After being asked by a cadre of 40 state attorneys general to abandon the project (on the grounds it would be bad for psychological development and also create a 'predator's paradise'), Facebook's Instagram announced Monday in a blog post that it has finally abandoned its ill-fated "Instagram Kids" service which was supposed to create a parallel version of the service for children under the age of 13.
As it stands now, many (poorly supervised) youngsters are already using the adult versions of these services, being exposed to all the age-inappropriate content that comes with it (twitter still has straight-up porn).
But somewhere along the line, as the backlash to the harms social media allegedly causes to teenage mental health and self esteem intensified, Facebook scrambled to find a solution that would, first and foremost, protect its bottom line by retaining its access to this massive pool of users. Thus, "Instagram Kids" - targeted at children under the age of 13 - was born.
It was immediately controversial, with the AGs asking Facebook to abandon the project (officially, one must by 13 or older to have a social media account on most services, yet kids can easily lie about their age online, and have been doing so for years) and numerous parental groups also criticizing it.
Facebook meekly fought back, insisting the product wasn't "toxic". But the massive leak of internal documents showing Facebook was well aware of the negative impact its products - especially Instagram - were having on teenage mental health (while also exposing young children to abusers and sex traffickers).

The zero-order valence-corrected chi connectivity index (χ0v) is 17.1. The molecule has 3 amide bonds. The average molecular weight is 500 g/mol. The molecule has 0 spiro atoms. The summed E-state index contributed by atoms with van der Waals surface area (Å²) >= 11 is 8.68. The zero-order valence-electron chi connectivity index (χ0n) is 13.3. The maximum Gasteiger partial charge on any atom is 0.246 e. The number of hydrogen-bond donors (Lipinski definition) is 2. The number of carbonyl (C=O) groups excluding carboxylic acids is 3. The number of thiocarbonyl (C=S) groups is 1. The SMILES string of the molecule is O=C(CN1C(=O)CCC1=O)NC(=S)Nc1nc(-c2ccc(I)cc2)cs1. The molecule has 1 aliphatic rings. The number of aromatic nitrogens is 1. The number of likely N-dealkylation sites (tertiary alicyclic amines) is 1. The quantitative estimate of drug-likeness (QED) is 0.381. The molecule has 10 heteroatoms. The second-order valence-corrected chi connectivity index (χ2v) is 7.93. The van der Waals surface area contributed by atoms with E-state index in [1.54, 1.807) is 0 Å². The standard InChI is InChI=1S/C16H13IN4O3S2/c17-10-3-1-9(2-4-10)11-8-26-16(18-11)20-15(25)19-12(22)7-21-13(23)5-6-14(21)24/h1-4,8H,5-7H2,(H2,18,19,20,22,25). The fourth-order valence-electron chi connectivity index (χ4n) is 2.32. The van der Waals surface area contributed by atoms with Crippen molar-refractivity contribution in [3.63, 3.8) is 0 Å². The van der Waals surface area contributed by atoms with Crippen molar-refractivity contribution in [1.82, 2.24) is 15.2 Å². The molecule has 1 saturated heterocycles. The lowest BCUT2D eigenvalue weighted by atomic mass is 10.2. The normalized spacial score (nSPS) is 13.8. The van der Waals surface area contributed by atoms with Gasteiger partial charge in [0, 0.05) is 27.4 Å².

Back in April, the New York Post, owned by Facebook antagonist Rupert Murdoch, screamed in a headline that "Instagram for kids" would create a "predator's paradise."
In a statement released on its blog, Instagram said it was "pausing" Instagram Kids, but firmly intended to return to it later after working with lawmakers and the public to help them understand why this type of product is necessary. "Children are already online," the company insisted in its blog post.
One simple, unavoidable, fact, according to Instagram, is that "kids are already online."
"...kids are getting phones younger and younger, misrepresenting their age, and downloading apps that are meant for those 13 or older."
Additionally, Instagram said it will continue to build new opt-in security measures for parents to set on their children's accounts.
The blog post even directly referenced the WSJ leaks, which showed how much Instagram knew about how its service hurts teens self esteem and also makes them vulnerable to sex trafficking.
Facebook was aware of the research at the time it was leaked, but didn't seem be to doing much about it. And even now, with its promises of more parental controls, the actual language is vague and non-commital: 'We announced last week that we’re exploring two new ideas: encouraging people to look at other topics if they’re dwelling on content that might contribute to negative social comparison, and a feature tentatively called 'Take a Break,' where people could put their account on pause and take a moment to consider whether the time they’re spending is meaningful.'
Whether "Instagram Kids" exists or not, Facebook and Instagram insist teens will be on social media no matter what. Instagram says it would be better if the company cultivated an age-appropriate experience strictly for them. Though it would probably better if they simply weren't allowed to use the service at all. Is that something Facebook could control, perhaps? Like tightening information requirements for account holders?